Stretch for Safety : Fitness: Santa Monica tests a mandatory exercise program for city workers. It hopes to reduce on-the-job injuries and workers’ compensation costs.
David Williams and his co-workers scrunched their necks, heads lolling from one side to the other. They weren’t in an aerobics studio, but rather in a grimy Santa Monica city repair facility.
Before getting down to work each day, the men, in regular work clothes, exercise as part of a one-year test program of mandatory exercise to see whether the city can prevent many work-related injuries and reduce the amount of money it must pay for workers’ compensation.
“You feel a little more limber,” said Williams, one of at least 60 city employees who have been taught how to lead co-workers in exercises since the program began three months ago. “I don’t want to be 65 years old and have my chest near my knees because my hamstrings are too tight.”
While private U.S. companies have followed the Japanese in requiring employees to exercise, Santa Monica is one of the first employers in the public sector to make the practice mandatory. The city spent about $14,000 for training, stretching videos, newsletters and occasional checkups from Athletes in Industry, the injury-prevention company it hired.
City Risk Manager Tom Phillips, whose office was created three years ago, said Santa Monica is focusing on prevention because on-the-job injuries, medical and insurance costs and the city’s liability for injuries are all rising. The city is “permissibly uninsured,” he said, which means that it pays for job-related injuries out of its own coffers.
Except for those with doctors’ excuses, the stretch routine is mandatory for the 580 employees in the General Services and Police departments, which make up 40% of the city’s work force but claim 60% of workers’ compensation.
Workers in these two departments, Phillips’ office found, are more susceptible than others to preventable injuries, sprains and strains. From a cold start, after sitting in cars, police officers must be able to sprint after suspects. Mechanics have to wiggle 1,000-pound tires onto tractors.
“Just like an athlete has to get their muscles warmed up . . . so must a person engaged in industry,” Phillips said. “If the results are successful, I can see it expanded to other departments.”
For six to eight minutes at the start of each shift, workers reach for the sky, hands above their heads. They squat, stretch to each side and do a series of other stretches, holding each pose for about 10 seconds. Done regularly, the 12 stretching exercises are expected to increase muscle flexibility. Early next year, Phillips plans to meet with exercise team leaders and evaluate the program.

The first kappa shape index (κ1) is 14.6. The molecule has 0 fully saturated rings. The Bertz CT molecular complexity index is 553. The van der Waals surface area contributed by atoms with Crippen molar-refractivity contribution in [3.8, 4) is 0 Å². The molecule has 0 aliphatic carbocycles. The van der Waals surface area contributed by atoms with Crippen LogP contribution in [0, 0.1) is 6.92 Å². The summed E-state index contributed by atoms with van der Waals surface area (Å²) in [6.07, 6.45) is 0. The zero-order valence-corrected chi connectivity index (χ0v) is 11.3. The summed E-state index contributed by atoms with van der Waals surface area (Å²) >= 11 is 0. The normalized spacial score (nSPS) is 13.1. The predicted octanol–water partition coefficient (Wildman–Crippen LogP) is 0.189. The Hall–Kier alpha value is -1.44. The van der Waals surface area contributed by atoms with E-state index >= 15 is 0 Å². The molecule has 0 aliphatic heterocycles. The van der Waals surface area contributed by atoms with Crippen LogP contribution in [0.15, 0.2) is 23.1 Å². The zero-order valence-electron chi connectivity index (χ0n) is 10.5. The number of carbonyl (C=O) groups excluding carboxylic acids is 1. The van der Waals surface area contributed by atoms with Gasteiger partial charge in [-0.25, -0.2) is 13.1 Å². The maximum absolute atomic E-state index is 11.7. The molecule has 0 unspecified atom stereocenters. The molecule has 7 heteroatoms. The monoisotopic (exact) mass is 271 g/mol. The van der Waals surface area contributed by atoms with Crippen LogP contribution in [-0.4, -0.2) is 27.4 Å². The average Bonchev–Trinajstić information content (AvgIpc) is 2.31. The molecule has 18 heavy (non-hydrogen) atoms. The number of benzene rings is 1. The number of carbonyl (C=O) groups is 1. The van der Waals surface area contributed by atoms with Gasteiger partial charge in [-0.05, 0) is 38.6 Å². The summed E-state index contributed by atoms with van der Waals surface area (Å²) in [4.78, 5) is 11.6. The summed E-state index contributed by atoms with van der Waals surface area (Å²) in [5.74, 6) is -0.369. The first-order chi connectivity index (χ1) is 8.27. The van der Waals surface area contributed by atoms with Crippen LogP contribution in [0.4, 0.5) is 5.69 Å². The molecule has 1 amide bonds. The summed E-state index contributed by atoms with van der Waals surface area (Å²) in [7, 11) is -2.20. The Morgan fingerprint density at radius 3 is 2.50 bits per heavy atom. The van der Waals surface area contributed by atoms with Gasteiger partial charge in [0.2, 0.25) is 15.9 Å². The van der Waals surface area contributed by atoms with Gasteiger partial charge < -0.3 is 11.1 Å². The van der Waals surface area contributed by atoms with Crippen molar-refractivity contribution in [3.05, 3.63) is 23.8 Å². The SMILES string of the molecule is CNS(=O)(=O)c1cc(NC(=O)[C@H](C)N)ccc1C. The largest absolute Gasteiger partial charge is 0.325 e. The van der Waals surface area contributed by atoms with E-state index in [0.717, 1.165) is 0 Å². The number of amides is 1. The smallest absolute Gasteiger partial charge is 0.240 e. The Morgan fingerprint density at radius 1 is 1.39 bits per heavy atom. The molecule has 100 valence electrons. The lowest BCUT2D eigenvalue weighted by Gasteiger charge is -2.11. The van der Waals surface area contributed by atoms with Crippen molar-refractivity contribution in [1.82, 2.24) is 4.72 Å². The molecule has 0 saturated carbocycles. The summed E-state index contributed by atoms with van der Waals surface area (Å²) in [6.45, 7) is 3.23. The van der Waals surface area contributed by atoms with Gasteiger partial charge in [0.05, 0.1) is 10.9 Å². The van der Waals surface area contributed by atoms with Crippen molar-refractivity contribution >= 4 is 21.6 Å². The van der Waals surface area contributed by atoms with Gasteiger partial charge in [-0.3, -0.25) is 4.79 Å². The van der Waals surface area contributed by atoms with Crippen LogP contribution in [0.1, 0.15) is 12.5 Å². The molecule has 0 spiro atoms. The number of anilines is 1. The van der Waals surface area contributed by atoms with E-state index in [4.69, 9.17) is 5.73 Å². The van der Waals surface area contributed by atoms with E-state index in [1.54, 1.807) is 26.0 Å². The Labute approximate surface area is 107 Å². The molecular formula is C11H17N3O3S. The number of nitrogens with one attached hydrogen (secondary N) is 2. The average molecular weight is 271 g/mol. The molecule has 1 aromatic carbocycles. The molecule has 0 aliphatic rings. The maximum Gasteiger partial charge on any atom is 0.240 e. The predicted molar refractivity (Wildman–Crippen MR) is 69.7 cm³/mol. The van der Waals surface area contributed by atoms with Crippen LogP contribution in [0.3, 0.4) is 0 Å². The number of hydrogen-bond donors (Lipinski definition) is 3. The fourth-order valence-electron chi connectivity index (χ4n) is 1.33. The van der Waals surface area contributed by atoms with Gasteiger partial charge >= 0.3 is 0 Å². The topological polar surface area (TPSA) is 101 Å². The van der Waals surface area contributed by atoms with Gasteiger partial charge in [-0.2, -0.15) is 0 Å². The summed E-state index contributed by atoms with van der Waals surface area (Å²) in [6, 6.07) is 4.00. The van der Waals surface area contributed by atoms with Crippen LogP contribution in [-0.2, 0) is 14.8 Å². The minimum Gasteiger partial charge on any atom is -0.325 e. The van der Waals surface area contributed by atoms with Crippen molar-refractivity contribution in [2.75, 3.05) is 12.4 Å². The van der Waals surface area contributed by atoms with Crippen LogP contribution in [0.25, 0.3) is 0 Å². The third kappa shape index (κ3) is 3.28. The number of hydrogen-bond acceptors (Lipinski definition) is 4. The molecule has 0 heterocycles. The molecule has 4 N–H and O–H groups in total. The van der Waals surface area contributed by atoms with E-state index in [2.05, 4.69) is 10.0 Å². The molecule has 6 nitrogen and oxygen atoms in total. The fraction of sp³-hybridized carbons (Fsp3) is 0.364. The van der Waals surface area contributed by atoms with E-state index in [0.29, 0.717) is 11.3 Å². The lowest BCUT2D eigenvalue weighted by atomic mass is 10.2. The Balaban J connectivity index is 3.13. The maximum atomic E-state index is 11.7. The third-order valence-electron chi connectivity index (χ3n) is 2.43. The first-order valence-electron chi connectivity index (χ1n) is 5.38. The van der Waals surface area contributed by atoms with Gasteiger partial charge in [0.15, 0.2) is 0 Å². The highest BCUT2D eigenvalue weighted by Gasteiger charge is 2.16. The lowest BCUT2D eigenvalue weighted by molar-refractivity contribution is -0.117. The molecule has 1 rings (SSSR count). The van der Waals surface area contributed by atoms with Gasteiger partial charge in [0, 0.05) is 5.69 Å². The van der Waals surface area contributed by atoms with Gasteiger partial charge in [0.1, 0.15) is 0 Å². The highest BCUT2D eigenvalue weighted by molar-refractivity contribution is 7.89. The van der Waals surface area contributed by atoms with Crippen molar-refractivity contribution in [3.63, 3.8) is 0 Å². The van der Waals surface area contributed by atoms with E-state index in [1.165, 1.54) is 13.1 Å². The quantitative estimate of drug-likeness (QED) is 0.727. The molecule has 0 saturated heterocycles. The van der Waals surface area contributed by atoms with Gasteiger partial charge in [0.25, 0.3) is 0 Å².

At first, Williams said, employees griped about the stretching and doubted that the program would work. Those who did stretch got wolf howls and teasing comments from workers in other departments. “We’re out here like ballerinas doing this thing,” said the 6-foot, 6-inch mechanic, raising his hands above his head.
Some General Services workers are enthusiastic about the exercises. They say they like spending time together before splitting to different ends of the shop. They say the routine has raised morale and cooperation.
But the reaction from police isn’t so positive. One word written on an exercise poster in the roll-call room expresses some patrol officers’ opinion of the program: STUPID.
Officers complain that the 30 pounds of equipment on their belts prevents them from really stretching and bending.
“Most of the guys are apathetic about it. It’s extremely impractical to do (considering)what we wear and the time we have to do it,” said Officer Gary Herman, who has won medals for weightlifting in international competition. But even he acknowledges the importance of stretching, having torn leg muscles in a foot chase.
Police also complain that if they rip their uniforms when they stretch, it’s unlikely that the city will pay to replace or repair them.
In addition, officers say they lose training time to the stretch routine.
But some think it’s worth it.
“We have such a limited time for our squad meeting, which is usually 25 minutes, it’s hard to fit the program in,” said patrol Lt. Al Bonar. “Maybe we give up a little training to have something like this, because if we don’t, we lose officers to injury on duty.”
Herman said the program would work better if officers were paid to come in early for the mandatory routine and allowed to wear sweat suits.
For fiscal year 1988-89, Santa Monica paid about $2 million in workers’ compensation, $1.2 million of it to General Services and police.
Phillips said that figure reversed a trend of increasing compensation bills. In fiscal 1987-88, the city paid out about $2.2 million.
In addition to workers’ compensation, he said, the city pays about an equal amount each year in overtime and on hiring or training people to take over for the injured.
The stretches do not take the body beyond normal office movements, Phillips said. He said seven employees have either claimed workers’ compensation due to injury from stretches or notified his office that they may have suffered from the stretches. He attributed most of the complaints to resistance to change because five of them originated in the first month of the program.
“You’ve got to motivate people to be safe,” said Phillips, pointing out that few employees used the city’s free, voluntary health program. “People are just preoccupied with doing other things: ‘Got my job to do, my family to take care of, bills to pay.’
“I think employee morale can go up in a program like this. If you feel good about the organization you work for, you can be a more productive employee.”